RIO DE JANEIRO • Ms Dilma Rousseff greets the Olympic flame in Brazil today, but the pomp and ceremony will seem empty to a president likely to be suspended from office just a week from now.
The arrival of the flame in Brasilia from an ancient Greek temple, via Switzerland, will trigger a three- month countdown to the Rio de Janeiro Olympics and Brazil's big chance to shine on the global stage.
But the supposedly joyful occasion coincides with the Latin American giant's plunge into a political furnace, with Ms Rousseff facing impeachment and claiming to be the victim of a coup d'etat.
That means the choreographed events for the torch could be one of the 68-year-old leftist leader's last major public appearances.
On May 11 or 12, the Senate is expected to vote to open an impeachment trial on charges that Ms Rousseff illegally manipulated government accounts.
She would be automatically suspended and replaced by Vice-President Michel Temer, the head of the main centre-right party and once a coalition ally of Ms Rousseff before - in her words - turning "traitor".
A definitive Senate vote on Ms Rousseff's fate could take months more, but unless she is cleared she will never come back and her nemesis would stay in power until the next scheduled election in 2018.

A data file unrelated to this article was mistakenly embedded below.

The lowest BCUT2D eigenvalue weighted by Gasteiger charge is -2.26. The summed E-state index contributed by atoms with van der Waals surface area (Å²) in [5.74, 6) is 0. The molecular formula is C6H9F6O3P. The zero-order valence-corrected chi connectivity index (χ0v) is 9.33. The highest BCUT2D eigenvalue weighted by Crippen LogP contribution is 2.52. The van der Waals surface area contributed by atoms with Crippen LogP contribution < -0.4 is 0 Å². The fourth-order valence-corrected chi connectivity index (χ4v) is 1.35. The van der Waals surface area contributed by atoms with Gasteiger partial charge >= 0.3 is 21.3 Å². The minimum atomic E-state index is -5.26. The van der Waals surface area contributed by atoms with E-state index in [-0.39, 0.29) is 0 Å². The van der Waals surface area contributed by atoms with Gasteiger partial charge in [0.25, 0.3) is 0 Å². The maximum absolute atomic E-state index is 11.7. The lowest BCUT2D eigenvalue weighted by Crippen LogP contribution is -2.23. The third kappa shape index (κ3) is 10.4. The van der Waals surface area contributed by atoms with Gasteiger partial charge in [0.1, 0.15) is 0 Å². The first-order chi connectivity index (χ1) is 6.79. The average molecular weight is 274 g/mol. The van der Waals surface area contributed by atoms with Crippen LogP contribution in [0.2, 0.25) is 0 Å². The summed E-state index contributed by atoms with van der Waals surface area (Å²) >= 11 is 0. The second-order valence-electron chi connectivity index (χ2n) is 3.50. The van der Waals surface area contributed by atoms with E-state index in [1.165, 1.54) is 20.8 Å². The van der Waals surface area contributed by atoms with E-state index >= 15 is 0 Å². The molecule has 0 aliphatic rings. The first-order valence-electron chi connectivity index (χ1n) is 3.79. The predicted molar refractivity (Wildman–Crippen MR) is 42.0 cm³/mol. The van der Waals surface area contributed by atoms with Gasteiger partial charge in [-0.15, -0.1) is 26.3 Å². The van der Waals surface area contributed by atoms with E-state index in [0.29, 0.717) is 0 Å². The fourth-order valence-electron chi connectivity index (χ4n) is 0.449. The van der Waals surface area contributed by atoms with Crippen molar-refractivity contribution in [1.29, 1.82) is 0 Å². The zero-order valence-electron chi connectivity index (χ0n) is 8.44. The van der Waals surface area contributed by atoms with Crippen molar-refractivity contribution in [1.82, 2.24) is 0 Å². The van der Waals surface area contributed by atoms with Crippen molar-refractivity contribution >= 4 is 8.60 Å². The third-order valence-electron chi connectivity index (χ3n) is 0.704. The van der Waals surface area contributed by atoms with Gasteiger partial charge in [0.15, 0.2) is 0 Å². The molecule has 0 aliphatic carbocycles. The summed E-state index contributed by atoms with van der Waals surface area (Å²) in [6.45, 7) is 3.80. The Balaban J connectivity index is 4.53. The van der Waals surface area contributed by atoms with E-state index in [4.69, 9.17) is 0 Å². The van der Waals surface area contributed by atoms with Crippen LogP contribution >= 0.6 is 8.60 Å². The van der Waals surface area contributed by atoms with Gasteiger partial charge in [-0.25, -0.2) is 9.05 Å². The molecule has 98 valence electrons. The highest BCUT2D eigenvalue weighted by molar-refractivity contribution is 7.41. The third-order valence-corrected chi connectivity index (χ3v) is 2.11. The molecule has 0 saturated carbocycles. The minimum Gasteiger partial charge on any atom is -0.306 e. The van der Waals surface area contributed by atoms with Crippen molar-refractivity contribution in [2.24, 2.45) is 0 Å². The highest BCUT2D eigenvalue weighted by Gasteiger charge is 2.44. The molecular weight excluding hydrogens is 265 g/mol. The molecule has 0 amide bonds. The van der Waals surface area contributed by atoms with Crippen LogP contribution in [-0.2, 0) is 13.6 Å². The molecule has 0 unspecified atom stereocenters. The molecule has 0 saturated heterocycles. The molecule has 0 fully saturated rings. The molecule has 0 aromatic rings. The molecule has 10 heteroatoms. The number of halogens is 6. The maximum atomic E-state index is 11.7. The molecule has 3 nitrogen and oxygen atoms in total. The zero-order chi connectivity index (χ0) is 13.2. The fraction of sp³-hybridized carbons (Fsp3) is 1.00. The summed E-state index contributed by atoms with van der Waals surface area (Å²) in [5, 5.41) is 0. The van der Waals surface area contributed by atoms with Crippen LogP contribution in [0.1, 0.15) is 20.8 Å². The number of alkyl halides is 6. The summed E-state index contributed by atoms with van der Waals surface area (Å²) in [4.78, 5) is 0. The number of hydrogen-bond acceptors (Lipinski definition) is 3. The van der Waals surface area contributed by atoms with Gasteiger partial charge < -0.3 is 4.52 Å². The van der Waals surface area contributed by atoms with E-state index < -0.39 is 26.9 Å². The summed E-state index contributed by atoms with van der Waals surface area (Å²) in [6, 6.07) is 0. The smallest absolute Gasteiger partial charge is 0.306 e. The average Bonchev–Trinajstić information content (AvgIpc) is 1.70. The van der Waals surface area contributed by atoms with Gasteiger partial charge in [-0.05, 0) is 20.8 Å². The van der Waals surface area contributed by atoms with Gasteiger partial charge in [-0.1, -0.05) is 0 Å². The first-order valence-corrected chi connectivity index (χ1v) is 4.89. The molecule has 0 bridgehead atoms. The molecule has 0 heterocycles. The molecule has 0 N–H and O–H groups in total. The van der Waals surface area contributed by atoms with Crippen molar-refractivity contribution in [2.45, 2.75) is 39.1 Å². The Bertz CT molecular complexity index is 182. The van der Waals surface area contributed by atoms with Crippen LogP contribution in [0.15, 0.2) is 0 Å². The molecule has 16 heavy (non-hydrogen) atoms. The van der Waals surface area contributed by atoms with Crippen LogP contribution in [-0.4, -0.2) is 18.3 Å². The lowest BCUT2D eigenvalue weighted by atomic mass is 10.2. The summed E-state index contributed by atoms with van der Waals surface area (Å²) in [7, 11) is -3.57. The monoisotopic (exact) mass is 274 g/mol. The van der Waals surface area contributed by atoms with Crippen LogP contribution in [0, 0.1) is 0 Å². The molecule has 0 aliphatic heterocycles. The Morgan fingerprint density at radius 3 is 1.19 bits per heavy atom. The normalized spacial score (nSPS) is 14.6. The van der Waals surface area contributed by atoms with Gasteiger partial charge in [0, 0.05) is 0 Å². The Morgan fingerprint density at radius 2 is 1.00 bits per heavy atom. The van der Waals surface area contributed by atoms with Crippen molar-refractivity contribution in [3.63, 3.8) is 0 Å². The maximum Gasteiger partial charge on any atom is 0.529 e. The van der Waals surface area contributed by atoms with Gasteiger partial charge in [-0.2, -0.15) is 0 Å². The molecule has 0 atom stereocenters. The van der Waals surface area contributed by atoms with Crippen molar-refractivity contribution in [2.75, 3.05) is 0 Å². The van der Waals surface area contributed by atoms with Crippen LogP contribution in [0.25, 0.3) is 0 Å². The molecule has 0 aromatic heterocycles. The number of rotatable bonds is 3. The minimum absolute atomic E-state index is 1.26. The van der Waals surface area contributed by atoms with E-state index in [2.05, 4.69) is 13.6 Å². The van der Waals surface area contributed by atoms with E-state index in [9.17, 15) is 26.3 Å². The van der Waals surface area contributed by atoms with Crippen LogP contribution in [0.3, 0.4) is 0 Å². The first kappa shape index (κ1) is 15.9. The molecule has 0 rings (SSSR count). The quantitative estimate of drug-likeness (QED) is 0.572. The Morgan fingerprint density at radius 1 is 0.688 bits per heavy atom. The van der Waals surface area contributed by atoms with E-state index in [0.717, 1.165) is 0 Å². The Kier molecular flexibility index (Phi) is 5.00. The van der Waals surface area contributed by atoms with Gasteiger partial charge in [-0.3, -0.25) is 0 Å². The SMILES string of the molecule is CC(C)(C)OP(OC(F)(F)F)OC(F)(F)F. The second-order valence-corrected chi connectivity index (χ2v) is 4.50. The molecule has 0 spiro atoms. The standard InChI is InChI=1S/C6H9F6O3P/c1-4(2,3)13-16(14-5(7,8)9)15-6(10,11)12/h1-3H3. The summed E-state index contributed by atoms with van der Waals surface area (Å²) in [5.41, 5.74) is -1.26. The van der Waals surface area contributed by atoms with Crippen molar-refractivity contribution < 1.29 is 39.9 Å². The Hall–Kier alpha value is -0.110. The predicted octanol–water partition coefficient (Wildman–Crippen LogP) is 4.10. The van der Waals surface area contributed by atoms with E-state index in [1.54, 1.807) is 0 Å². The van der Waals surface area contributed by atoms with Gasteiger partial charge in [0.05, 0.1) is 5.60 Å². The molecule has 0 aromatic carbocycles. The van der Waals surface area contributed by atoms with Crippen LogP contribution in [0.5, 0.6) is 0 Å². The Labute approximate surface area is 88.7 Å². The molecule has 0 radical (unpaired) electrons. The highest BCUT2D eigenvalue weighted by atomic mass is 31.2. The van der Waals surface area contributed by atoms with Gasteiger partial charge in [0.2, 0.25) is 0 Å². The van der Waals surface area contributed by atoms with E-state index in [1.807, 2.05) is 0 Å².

On Sunday, Ms Rousseff railed against "the coup" and told union supporters of her Workers' Party that she would "fight to the end". However, with the Senate vote to suspend her looking near certain, she appears resigned to the humiliating prospect of having to abandon her executive offices, the Palacio do Planalto, very soon. "She has ordered the drawers to be cleaned out," the Folha daily said.
And it is not just filing cabinets that will be looking for a new home. Her Workers' Party ministers and what Folha calls "a sea" of government employees are likely soon to be sending out job resumes.
Once suspended, Ms Rousseff will hunker down at the presidential residence on half-pay. From there she will attempt to persuade senators that the accounting tricks she is accused of do not amount to an impeachable offence and that the whole procedure is a political, not a legal, assault - an argument rejected last month by the Lower House of Congress.
The stakes could not be higher.
Ms Rousseff, a one-time Marxist guerilla who was tortured by the military dictatorship in the 1970s, is widely assumed to be nearing the end of the road. However, the Workers' Party, which has dominated and transformed Brazil since 2003, is still fighting to prevent impeachment from turning into a historic shift to the right.
Leftist groups are threatening to go down swinging, vowing to make the life of an acting or eventually full president Temer miserable.
Mr Vagner Freitas, president of the Unified Workers' Central or CUT, Brazil's main labour federation, said: "We do not recognise a government that no one elected."